“Well, whoever that woman was, she told us you were not there, and that we could find you in that basement exactly where we found you.”

Maybe I did have a secretary, or at the very least a stalker. At least someone was keeping tabs on my whereabouts. I never was good at doing that for myself, even when I tried using one of those little pocket day planner things. The result was usually me writing a plan for my days in the little book, putting the book in my pocket or somewhere else, and then forgetting what day to look at for the plan. Eventually, I would simply doodle little images of trees and stick figures in my day planners, and then create little flip books to bide my time. It wasn’t like I was doing much to plan anyways, seeing as how I was all unemployed and all. Yes, the whole things seemed like a waste of time and effort and paper, so I scrapped the whole idea.

Scrap. That was a pun. Because paper.

I chuckled to myself before asking the girl what they wanted from me.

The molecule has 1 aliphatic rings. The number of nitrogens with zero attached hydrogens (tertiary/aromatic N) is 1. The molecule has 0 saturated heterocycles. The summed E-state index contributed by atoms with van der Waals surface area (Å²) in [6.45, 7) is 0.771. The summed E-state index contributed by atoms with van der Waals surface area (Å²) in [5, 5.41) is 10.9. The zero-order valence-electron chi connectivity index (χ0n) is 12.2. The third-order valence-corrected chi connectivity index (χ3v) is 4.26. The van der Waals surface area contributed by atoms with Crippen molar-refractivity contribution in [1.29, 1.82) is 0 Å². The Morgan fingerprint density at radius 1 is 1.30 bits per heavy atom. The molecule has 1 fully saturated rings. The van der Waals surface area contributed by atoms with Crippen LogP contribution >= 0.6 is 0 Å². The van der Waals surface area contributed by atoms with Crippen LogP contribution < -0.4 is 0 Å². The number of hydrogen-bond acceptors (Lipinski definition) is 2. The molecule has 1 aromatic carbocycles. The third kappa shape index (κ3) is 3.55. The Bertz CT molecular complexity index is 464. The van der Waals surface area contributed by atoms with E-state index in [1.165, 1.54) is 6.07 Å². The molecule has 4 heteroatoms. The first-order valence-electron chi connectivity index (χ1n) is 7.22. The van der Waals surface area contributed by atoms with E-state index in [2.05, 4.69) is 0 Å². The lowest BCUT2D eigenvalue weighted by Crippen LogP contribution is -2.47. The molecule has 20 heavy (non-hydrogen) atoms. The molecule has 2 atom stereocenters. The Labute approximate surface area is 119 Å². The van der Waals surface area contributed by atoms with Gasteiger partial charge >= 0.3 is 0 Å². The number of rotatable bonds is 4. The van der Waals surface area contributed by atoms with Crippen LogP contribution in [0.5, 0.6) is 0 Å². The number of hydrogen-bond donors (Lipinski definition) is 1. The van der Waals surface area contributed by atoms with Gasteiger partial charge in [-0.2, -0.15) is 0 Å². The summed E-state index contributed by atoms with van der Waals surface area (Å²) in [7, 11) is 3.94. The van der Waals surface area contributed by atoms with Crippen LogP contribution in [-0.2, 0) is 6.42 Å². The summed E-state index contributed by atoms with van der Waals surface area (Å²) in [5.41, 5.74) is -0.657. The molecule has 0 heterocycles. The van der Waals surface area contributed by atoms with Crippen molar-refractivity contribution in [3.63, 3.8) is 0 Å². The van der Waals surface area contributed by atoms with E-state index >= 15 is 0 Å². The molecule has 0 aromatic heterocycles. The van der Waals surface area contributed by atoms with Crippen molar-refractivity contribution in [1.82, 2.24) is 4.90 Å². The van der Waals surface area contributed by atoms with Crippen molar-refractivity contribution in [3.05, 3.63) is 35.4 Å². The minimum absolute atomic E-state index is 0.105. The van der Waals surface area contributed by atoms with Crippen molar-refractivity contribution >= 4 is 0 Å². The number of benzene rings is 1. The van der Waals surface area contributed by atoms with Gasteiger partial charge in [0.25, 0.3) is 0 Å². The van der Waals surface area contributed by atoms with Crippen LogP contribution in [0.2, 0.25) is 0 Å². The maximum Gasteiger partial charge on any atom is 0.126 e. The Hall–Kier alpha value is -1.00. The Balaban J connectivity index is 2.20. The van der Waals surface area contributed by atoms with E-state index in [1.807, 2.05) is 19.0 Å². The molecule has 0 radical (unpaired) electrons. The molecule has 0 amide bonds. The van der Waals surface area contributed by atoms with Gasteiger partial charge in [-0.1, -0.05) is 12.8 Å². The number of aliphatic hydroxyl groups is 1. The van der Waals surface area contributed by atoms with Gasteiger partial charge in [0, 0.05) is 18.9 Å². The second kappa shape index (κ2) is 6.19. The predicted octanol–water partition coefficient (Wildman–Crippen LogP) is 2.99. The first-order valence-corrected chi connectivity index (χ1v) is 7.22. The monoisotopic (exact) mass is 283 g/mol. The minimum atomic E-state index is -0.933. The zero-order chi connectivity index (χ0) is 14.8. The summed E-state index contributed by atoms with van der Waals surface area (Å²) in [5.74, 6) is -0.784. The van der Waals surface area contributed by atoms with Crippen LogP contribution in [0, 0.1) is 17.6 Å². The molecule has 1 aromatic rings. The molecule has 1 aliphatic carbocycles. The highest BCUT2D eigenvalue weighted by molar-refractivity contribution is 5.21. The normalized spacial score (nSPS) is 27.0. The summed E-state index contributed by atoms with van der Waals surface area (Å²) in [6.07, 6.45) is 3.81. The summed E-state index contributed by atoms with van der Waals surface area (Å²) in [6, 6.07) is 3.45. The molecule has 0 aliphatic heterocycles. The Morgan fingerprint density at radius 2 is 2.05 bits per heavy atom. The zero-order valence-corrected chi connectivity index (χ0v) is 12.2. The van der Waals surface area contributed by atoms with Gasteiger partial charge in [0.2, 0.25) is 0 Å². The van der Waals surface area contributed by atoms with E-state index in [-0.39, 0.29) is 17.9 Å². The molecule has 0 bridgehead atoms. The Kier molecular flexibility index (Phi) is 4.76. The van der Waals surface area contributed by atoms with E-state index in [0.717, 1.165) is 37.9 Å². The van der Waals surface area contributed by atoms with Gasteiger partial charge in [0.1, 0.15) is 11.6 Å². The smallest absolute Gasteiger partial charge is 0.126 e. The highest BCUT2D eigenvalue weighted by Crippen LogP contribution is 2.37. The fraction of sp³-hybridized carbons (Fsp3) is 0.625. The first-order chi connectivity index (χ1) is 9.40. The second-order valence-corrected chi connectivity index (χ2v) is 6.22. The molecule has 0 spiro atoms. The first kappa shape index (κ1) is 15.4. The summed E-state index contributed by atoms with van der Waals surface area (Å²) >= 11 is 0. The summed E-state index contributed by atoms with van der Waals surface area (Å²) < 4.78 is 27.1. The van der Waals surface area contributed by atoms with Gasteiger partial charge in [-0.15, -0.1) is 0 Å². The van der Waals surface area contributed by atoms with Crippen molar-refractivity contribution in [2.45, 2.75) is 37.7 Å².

“Well, we were hoping to hire you to help us find our way home,” she replied and smiled sweetly. Almost too sweetly. I choked back some vomit, and then spewed forth some words.

“That’s not what I do,” I said, a disgusted look on my face to counter the sickly sweet look on hers. It worked. She began to frown, so I continued. “You see, I am unemployed, and professionally at that. What I think you are looking for is a detective, and I am not one of those.”

“We already tried a detective,” she said sadly. “He was of no use, and now we are out of money and out of ideas. Someone suggested you, and we thought perhaps maybe the worst option just might turn out to be the best option.”

This was twisted logic, and I was starting to like it. There were some important questions that needed to be answered first though, so I asked one of them.

“Who in their right mind would ever suggest me to be helpful to anyone for anything?” I thought this was the most important question to ask. I was under no delusions that I would ever be of any real use for something actually helpful. I never had been before, so there was very little to go on there.

“Why it was this man here,” she said, pointing at Seymour.

“Seymour!” I shouted. “What on earth have you been telling people?!”

Seymour shrugged. “Well that was earlier, before I spent all day following you around,” he said softly. “I didn’t know any better at that point. Anyways, I still think that you might be of some use to them. After all, you’re both looking for the same place as it is.”